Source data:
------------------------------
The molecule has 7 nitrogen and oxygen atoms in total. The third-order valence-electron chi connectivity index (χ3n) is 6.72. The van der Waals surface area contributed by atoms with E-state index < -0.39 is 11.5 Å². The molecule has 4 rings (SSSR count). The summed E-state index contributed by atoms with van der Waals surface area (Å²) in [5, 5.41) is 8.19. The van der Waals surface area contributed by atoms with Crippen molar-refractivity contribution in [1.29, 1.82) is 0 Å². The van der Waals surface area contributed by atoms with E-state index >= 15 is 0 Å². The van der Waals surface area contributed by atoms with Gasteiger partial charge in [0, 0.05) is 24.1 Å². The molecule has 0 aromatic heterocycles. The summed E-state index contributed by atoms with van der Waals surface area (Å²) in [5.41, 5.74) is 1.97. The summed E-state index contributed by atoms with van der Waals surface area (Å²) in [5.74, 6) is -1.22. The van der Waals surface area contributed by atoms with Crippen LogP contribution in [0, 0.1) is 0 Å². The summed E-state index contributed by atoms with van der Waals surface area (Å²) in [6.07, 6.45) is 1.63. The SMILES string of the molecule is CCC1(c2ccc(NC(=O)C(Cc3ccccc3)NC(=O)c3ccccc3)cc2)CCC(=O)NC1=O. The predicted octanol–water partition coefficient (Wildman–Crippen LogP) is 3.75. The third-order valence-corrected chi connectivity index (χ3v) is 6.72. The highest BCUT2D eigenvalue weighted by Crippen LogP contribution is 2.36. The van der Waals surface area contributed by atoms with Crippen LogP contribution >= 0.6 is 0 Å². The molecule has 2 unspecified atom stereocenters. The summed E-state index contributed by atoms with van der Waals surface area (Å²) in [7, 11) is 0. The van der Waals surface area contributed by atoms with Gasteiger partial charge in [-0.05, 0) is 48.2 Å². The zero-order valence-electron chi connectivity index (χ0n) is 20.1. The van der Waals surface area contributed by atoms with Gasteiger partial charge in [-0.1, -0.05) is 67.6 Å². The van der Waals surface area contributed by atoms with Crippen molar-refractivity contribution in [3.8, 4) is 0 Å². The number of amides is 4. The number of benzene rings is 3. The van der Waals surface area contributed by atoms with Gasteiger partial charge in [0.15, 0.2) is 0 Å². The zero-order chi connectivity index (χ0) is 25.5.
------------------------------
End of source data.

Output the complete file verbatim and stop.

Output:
The molecule has 7 nitrogen and oxygen atoms in total. The third-order valence-electron chi connectivity index (χ3n) is 6.72. The van der Waals surface area contributed by atoms with E-state index < -0.39 is 11.5 Å². The molecule has 4 rings (SSSR count). The summed E-state index contributed by atoms with van der Waals surface area (Å²) in [5, 5.41) is 8.19. The van der Waals surface area contributed by atoms with Crippen molar-refractivity contribution in [1.29, 1.82) is 0 Å². The van der Waals surface area contributed by atoms with E-state index >= 15 is 0 Å². The van der Waals surface area contributed by atoms with Gasteiger partial charge in [0, 0.05) is 24.1 Å². The molecule has 0 aromatic heterocycles. The summed E-state index contributed by atoms with van der Waals surface area (Å²) in [5.41, 5.74) is 1.97. The summed E-state index contributed by atoms with van der Waals surface area (Å²) in [5.74, 6) is -1.22. The van der Waals surface area contributed by atoms with Crippen LogP contribution in [0, 0.1) is 0 Å². The summed E-state index contributed by atoms with van der Waals surface area (Å²) in [6.07, 6.45) is 1.63. The SMILES string of the molecule is CCC1(c2ccc(NC(=O)C(Cc3ccccc3)NC(=O)c3ccccc3)cc2)CCC(=O)NC1=O. The predicted octanol–water partition coefficient (Wildman–Crippen LogP) is 3.75. The third-order valence-corrected chi connectivity index (χ3v) is 6.72. The highest BCUT2D eigenvalue weighted by Crippen LogP contribution is 2.36. The van der Waals surface area contributed by atoms with Crippen LogP contribution >= 0.6 is 0 Å². The molecule has 2 unspecified atom stereocenters. The summed E-state index contributed by atoms with van der Waals surface area (Å²) in [7, 11) is 0. The van der Waals surface area contributed by atoms with Gasteiger partial charge in [-0.05, 0) is 48.2 Å². The zero-order valence-electron chi connectivity index (χ0n) is 20.1. The van der Waals surface area contributed by atoms with Gasteiger partial charge in [-0.1, -0.05) is 67.6 Å². The van der Waals surface area contributed by atoms with Crippen molar-refractivity contribution in [3.8, 4) is 0 Å². The number of amides is 4. The number of benzene rings is 3. The van der Waals surface area contributed by atoms with Gasteiger partial charge in [0.15, 0.2) is 0 Å². The zero-order chi connectivity index (χ0) is 25.5.